For most adults, unless you happen to be of a similar profession to mine, the new year begins, each and every year, on the first day of January. Not so, in some ways, for the millions of children in our country, and for their teachers. For them, the new school year, whatever day it starts for them, is a much bigger event than some snowy day on the calendar, shortly after Christmas.
The start of the new school year, for kids, can be an exciting, and/or exasperating time. For some it is the beginning of a season of true dread, as summer vacation draws to a close, and the prospect, in their minds, of nearly countless days of classes, tests, and homework assignments looms ahead. For other kids, and even for some of the doubters of the benefits of going back to school, there is a feeling of excitement in the air right now. For them it is a chance to see friends (and foes) that they haven’t seen for three months. It is an adventure filled with things like new backpacks, lunch boxes, notebooks, pens, and some nicely-sharpened, brand new, bright yellow, ‘number 2’ pencils.
As a young child I always loved those new pencils. I actually remember wondering, since everyone had to use those number 2s, or, I thought, go to prison, why they were not called ‘number 1’ pencils. Those pencils, somehow, were actually an important part of this yearly new beginning, for me. I don’t know why, but they made me feel like my grades would be better, and my mind sharper, by having those sharp new pencils to use in the fresh new year. (Don’t blame me. I was just a kid.) It didn’t always (or ever) work out that way for me, but those bright yellow, pointed pencils were good to have on that frightening first day, in a new classroom, with a brand new, scary-looking teacher. In my day we even had something called a pencil box. I’m not sure if kids still use those, but one that I had was pretty cool. It had a roll-top desk type plastic cover that slid inside of the box to reveal those pencils, some pens, and another of my favorites, a big, pink, rubber eraser. Remember those?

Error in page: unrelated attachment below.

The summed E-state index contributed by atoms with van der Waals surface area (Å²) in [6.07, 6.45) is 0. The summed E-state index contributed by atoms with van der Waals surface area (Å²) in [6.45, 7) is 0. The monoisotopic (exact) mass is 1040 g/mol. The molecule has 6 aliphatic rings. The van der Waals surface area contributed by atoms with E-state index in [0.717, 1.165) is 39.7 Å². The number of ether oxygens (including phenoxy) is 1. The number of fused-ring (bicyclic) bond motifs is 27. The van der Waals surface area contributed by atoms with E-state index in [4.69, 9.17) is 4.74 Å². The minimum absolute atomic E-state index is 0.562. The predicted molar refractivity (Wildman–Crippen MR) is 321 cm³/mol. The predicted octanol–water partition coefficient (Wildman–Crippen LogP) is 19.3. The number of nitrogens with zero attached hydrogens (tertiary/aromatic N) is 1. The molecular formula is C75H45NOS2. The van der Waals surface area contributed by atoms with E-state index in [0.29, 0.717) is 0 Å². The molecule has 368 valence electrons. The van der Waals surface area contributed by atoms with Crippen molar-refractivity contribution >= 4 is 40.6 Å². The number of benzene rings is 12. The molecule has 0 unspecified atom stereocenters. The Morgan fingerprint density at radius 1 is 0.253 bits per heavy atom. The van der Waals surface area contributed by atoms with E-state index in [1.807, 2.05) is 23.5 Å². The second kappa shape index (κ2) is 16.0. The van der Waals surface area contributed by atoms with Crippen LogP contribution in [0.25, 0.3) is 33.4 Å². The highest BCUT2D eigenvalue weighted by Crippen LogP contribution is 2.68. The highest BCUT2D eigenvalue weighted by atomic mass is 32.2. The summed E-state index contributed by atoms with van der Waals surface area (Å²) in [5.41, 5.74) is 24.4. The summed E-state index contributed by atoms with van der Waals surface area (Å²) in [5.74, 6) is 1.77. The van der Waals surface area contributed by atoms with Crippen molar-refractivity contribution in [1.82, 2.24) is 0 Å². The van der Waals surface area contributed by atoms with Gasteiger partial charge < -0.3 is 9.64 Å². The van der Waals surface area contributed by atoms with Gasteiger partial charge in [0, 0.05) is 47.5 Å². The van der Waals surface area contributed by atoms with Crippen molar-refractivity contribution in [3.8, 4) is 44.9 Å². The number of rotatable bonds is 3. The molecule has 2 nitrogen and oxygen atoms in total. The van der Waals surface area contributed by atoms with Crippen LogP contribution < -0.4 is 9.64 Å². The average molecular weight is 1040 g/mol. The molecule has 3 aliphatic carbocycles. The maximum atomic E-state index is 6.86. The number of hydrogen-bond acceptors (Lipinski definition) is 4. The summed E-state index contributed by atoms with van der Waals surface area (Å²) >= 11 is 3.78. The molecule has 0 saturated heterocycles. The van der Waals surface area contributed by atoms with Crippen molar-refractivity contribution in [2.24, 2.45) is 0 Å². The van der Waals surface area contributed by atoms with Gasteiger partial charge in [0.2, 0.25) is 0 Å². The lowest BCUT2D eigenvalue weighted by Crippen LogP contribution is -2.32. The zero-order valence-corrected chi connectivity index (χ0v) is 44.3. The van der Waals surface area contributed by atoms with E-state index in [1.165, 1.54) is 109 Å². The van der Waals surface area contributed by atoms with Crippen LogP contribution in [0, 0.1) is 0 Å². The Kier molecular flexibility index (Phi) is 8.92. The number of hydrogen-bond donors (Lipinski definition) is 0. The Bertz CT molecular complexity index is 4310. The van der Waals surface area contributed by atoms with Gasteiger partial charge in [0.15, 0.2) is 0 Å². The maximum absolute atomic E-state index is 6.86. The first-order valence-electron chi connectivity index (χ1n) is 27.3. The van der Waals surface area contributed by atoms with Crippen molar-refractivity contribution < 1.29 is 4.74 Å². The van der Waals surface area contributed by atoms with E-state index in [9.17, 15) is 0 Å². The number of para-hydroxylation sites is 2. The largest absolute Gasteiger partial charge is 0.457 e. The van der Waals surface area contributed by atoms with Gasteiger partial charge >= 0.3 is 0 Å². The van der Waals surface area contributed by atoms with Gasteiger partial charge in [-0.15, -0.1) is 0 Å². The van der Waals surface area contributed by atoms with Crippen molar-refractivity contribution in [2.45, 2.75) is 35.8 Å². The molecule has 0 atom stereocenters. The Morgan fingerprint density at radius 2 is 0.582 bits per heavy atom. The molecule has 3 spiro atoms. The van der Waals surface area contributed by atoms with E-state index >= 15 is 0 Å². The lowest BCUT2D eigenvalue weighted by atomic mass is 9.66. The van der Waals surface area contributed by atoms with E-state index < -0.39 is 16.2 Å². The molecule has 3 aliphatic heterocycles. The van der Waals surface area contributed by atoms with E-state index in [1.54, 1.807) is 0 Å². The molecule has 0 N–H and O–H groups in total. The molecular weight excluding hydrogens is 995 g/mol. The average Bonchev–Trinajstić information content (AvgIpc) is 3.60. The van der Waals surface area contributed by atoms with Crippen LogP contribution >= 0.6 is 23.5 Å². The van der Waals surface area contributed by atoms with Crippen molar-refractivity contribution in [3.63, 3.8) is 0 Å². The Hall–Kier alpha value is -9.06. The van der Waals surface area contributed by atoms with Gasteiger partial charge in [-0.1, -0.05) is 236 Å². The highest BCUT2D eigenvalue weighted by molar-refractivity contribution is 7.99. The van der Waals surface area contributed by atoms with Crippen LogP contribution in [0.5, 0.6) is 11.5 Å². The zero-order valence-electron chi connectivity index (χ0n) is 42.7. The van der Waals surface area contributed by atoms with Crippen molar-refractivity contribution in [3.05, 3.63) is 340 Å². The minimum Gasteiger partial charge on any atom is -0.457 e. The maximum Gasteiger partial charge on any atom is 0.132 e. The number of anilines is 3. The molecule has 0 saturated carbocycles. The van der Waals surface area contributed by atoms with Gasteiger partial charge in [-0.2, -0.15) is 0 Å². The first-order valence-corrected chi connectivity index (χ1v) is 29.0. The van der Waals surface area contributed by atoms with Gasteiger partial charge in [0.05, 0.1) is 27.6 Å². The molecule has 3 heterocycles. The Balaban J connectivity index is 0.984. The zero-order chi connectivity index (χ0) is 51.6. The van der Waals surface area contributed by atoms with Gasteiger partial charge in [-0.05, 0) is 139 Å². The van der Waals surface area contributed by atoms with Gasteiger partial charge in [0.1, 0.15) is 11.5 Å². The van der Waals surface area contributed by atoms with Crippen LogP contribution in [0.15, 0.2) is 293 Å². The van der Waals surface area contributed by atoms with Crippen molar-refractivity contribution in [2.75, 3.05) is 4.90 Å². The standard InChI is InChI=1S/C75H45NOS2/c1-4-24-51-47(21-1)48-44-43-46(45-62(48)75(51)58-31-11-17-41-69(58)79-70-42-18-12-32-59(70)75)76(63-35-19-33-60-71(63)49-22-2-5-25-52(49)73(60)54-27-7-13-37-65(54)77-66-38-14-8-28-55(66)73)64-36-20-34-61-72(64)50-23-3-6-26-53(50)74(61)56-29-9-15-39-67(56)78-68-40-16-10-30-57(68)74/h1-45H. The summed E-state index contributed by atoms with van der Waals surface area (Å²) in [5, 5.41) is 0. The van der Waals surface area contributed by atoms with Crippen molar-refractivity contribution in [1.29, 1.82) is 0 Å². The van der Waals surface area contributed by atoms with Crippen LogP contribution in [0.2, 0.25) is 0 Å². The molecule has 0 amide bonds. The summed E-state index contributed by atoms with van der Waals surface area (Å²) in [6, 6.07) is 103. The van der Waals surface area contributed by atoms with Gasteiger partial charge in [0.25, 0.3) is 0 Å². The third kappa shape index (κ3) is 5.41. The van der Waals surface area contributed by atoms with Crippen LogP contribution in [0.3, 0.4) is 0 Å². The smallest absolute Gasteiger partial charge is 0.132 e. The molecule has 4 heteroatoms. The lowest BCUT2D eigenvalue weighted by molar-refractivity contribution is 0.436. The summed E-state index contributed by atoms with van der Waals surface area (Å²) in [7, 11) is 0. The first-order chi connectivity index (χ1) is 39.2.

If I had a time machine, and was able to go back and redo all of those school years of my past, there is one lesson I have learned that I would try to remember, and follow. It is something I should have stuck to at that time, and something I have always encouraged my own kids to do. (I used the word ‘encourage’ in that last sentence, because to say that I have tried to beat it into my kids heads all these years would sound a bit harsh.) Truthfully, the latter is what I have tried to do, and, as a teacher, the lesson is something I still try, hopefully more tactfully, to relate to my students. That lesson that I wish I had learned, and am still encouraging my youngest children to follow, is this:
(Here is where it gets a little serious.) Kids, and students of all ages, you NEED to study, do your best, and take advantage of the ‘advantages’ you have, in being in school in our great country. I know that statement sounds like something one of your grandparents would say, but the reason they would say it is because they love you, and, because, by the way, the statement happens to be true. You have heard for years that this is the land of opportunity, and that you can be anything you want to be here. I don’t think that all of you can be president, as we don’t need that many presidents, but you certainly have more opportunities for success here than you would have if you lived any place else on earth. The truth is, your parents and grandparents aren’t lying to you, or trying to torture you, as they hassle you about grades, and homework, and studying for that next big test. Your future, in many big respects, really does depend on your grades, and what you do about them, right now. Going to a late, week-night movie with your friends, or staying up all night texting before a test will not seem like it was such a hot idea a few years from now when you are refused acceptance at that special college you’re going to apply to. That college’s admissions office won’t care that you were too ‘busy’ to study. They really won’t.
So, (here is where it gets VERY serious) this is what I have always told my own kids: Don’t, and I repeat, DON’T let your grades decide that future for you! Don’t let them limit your options for further education. Your high school accomplishments, recorded in those grades, will be either the key, or the lock, to what you do the rest of your life. Master them now, and you will be the master of that future. As the school year begins, it is the perfect time to make a fresh new start, with a great determination to succeed. As harsh as this may sound, you need to get your butt back to school, and get to work. (And don’t forget those number 2 pencils.)
Happy New Year!
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